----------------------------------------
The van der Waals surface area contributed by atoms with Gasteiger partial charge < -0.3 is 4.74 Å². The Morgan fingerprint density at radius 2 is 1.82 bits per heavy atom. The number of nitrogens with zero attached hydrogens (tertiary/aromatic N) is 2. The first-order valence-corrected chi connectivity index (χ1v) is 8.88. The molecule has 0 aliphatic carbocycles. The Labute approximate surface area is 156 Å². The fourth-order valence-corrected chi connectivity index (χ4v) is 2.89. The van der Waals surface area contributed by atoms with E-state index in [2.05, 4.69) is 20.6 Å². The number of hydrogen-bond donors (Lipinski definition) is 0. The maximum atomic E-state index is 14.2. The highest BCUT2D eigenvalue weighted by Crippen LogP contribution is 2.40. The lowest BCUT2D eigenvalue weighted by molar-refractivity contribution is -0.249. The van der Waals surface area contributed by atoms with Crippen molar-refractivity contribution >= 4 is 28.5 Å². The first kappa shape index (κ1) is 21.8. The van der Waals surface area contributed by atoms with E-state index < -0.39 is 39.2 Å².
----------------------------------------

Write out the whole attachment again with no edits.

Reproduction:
The van der Waals surface area contributed by atoms with Gasteiger partial charge < -0.3 is 4.74 Å². The Morgan fingerprint density at radius 2 is 1.82 bits per heavy atom. The number of nitrogens with zero attached hydrogens (tertiary/aromatic N) is 2. The first-order valence-corrected chi connectivity index (χ1v) is 8.88. The molecule has 0 aliphatic carbocycles. The Labute approximate surface area is 156 Å². The fourth-order valence-corrected chi connectivity index (χ4v) is 2.89. The van der Waals surface area contributed by atoms with E-state index in [2.05, 4.69) is 20.6 Å². The number of hydrogen-bond donors (Lipinski definition) is 0. The maximum atomic E-state index is 14.2. The highest BCUT2D eigenvalue weighted by Crippen LogP contribution is 2.40. The lowest BCUT2D eigenvalue weighted by molar-refractivity contribution is -0.249. The van der Waals surface area contributed by atoms with Crippen molar-refractivity contribution >= 4 is 28.5 Å². The first kappa shape index (κ1) is 21.8. The van der Waals surface area contributed by atoms with E-state index < -0.39 is 39.2 Å².